Words Sarah Kidd
When he isn’t playing the part of a mis-behaved vampire alongside Taika Waititi or delivering thought provoking TEDX talks, you can usually find Cori Gonzaler-Macuer on 7 Days or hanging out in the local park with his three-year-oldy daughter. 2019 however, is also the year that you can find Gonzalez-Macuer back on stage as part of the NZ International Comedy Festival. And what a welcome return it is.
It’s been three years since Gonzalez-Macuer has featured in the festival, and much has changed between now and then. But a lot of things haven’t either. It’s a mix of the two, the ups and the downs as Gonzalez-Macuer will tell you and some days are certainly better than others. But he’s not resorting to a career in real estate just yet.
Appearing in Q Theatre’s Vault space, the intimate setting is perfect for Gonzalez-Macuers’ act. There is comedy to be found here, tied to the gate like a white flag of surrender it is often self-deprecating, coming from within an introspective view of one’s self and past behaviours. With a beckoning hand it welcomes you, lays its cards of insecurity on the table and then delivers the kill shot, right between the eyes.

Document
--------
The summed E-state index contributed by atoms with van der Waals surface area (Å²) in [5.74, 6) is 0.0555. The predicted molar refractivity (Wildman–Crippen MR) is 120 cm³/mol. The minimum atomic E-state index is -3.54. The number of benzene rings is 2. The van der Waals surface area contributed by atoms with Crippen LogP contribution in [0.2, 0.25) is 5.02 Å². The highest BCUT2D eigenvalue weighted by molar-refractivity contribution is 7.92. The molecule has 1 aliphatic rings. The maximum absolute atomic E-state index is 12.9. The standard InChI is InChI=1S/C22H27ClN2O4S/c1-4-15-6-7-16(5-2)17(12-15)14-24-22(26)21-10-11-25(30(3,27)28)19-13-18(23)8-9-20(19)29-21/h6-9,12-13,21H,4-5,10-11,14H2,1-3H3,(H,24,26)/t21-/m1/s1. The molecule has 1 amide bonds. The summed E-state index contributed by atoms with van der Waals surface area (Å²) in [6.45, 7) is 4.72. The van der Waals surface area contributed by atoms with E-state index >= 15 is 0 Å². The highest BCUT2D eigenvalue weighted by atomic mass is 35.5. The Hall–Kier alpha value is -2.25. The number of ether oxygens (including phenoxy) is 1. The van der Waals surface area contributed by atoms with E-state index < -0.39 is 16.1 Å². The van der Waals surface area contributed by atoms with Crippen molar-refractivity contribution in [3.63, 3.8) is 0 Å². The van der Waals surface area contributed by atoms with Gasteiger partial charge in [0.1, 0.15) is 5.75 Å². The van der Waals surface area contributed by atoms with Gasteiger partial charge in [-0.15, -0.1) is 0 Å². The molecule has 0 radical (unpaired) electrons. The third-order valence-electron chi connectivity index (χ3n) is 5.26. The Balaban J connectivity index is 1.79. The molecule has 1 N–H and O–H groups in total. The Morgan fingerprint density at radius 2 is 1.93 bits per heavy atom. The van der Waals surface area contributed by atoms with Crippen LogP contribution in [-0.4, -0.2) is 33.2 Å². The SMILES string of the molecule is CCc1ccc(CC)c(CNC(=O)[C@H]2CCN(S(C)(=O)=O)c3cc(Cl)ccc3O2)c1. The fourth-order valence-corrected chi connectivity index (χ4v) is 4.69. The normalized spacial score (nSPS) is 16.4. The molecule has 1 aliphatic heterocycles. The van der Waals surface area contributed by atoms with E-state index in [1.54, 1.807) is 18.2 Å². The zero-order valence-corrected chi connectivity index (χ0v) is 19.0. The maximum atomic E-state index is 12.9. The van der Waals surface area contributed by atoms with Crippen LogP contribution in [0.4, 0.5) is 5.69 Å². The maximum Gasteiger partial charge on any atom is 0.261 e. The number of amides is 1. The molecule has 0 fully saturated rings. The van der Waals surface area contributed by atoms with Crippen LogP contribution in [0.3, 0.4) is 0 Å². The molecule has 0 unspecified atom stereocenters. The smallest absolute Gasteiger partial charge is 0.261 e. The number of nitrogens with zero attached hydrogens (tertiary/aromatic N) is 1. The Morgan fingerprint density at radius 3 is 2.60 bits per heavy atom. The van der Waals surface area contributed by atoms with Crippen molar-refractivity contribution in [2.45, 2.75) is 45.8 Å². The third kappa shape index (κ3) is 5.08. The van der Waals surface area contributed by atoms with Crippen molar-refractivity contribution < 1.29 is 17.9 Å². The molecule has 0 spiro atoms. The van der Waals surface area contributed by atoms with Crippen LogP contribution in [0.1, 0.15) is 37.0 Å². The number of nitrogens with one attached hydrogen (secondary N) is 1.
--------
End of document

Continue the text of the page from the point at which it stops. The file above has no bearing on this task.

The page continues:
The show tackles some tough personal issues, Gonzalez-Macuer eviscerating the contents of the last three years and pointing out the goriest bits. Yes, mental health features prominently, and yes, it is raw, and it is gritty; Gonzalez-Macuers’ delivery candidly blunt, his awkward and at times hesitant shift from one detail to another only providing a further insight into the topics he is discussing.
Gonzalez-Macuers’ sometimes-half-hearted and sardonic style of stand-up has been criticised in the past, accusations of a comedian who doesn’t really care about being there in the first-place tainting not only his career but his own self-worth. And to be fair there was probably some truth to that, Gonzalez-Macuer himself admitting to not always being on his best behaviour on stage or off. His delivery last night still maintains some of that dead-pan shtick that he is known for, but the nonchalance has been replaced with a desire to not only communicate but connect, an underlying thread of encouragement for others to do the same drawing the performance together.
But just like the name of the show, it is not all doom and gloom. Hilarious anecdotes of hypnotism by rocks and the rubbing of tummies ensue, whilst one-liners lead the way into some sideways jabs at politicians and well known New Zealand faces. The demonstration of his recently learned improv skills worth the ticket price alone (no seriously, he needs to pay off those classes).
Gonzalez-Macuers’ comedy takes you on a rollercoaster of emotions which at some point may just leave you squirming uncomfortably in your seat, but at least he’s honest about it. And when it comes to the topic of mental health, honest emotions are exactly what this country needs.